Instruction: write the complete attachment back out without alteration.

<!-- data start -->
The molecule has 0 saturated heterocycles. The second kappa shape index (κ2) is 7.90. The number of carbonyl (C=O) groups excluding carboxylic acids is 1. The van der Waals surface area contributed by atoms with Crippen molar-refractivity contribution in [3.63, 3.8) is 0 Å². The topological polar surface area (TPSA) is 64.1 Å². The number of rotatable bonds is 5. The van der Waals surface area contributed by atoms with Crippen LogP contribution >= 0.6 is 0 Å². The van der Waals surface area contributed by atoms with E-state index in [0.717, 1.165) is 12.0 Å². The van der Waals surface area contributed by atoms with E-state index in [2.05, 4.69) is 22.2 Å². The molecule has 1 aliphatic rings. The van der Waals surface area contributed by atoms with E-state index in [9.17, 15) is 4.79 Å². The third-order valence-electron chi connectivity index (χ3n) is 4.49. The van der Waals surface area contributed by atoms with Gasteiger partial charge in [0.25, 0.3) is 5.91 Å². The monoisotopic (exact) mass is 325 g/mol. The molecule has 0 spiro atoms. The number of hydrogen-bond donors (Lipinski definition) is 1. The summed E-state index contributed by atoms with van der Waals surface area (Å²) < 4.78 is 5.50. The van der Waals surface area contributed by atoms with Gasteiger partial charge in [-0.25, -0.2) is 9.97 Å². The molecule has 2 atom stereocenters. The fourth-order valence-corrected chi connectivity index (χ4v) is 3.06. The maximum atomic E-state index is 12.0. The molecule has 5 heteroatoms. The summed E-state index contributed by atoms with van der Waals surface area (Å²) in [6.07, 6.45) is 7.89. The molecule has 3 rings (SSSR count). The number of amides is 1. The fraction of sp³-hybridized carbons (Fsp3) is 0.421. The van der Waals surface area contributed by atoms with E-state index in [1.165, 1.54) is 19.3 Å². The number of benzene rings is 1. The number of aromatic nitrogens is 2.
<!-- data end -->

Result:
The molecule has 0 saturated heterocycles. The second kappa shape index (κ2) is 7.90. The number of carbonyl (C=O) groups excluding carboxylic acids is 1. The van der Waals surface area contributed by atoms with Crippen molar-refractivity contribution in [3.63, 3.8) is 0 Å². The topological polar surface area (TPSA) is 64.1 Å². The number of rotatable bonds is 5. The van der Waals surface area contributed by atoms with Crippen LogP contribution >= 0.6 is 0 Å². The van der Waals surface area contributed by atoms with E-state index in [0.717, 1.165) is 12.0 Å². The van der Waals surface area contributed by atoms with E-state index in [2.05, 4.69) is 22.2 Å². The molecule has 1 aliphatic rings. The van der Waals surface area contributed by atoms with E-state index in [9.17, 15) is 4.79 Å². The third-order valence-electron chi connectivity index (χ3n) is 4.49. The van der Waals surface area contributed by atoms with Gasteiger partial charge in [0.25, 0.3) is 5.91 Å². The monoisotopic (exact) mass is 325 g/mol. The molecule has 0 spiro atoms. The number of hydrogen-bond donors (Lipinski definition) is 1. The summed E-state index contributed by atoms with van der Waals surface area (Å²) < 4.78 is 5.50. The van der Waals surface area contributed by atoms with Gasteiger partial charge in [-0.25, -0.2) is 9.97 Å². The molecule has 2 atom stereocenters. The fourth-order valence-corrected chi connectivity index (χ4v) is 3.06. The maximum atomic E-state index is 12.0. The molecule has 5 heteroatoms. The summed E-state index contributed by atoms with van der Waals surface area (Å²) in [6.07, 6.45) is 7.89. The molecule has 3 rings (SSSR count). The number of amides is 1. The fraction of sp³-hybridized carbons (Fsp3) is 0.421. The van der Waals surface area contributed by atoms with E-state index in [1.165, 1.54) is 19.3 Å². The number of benzene rings is 1. The number of aromatic nitrogens is 2.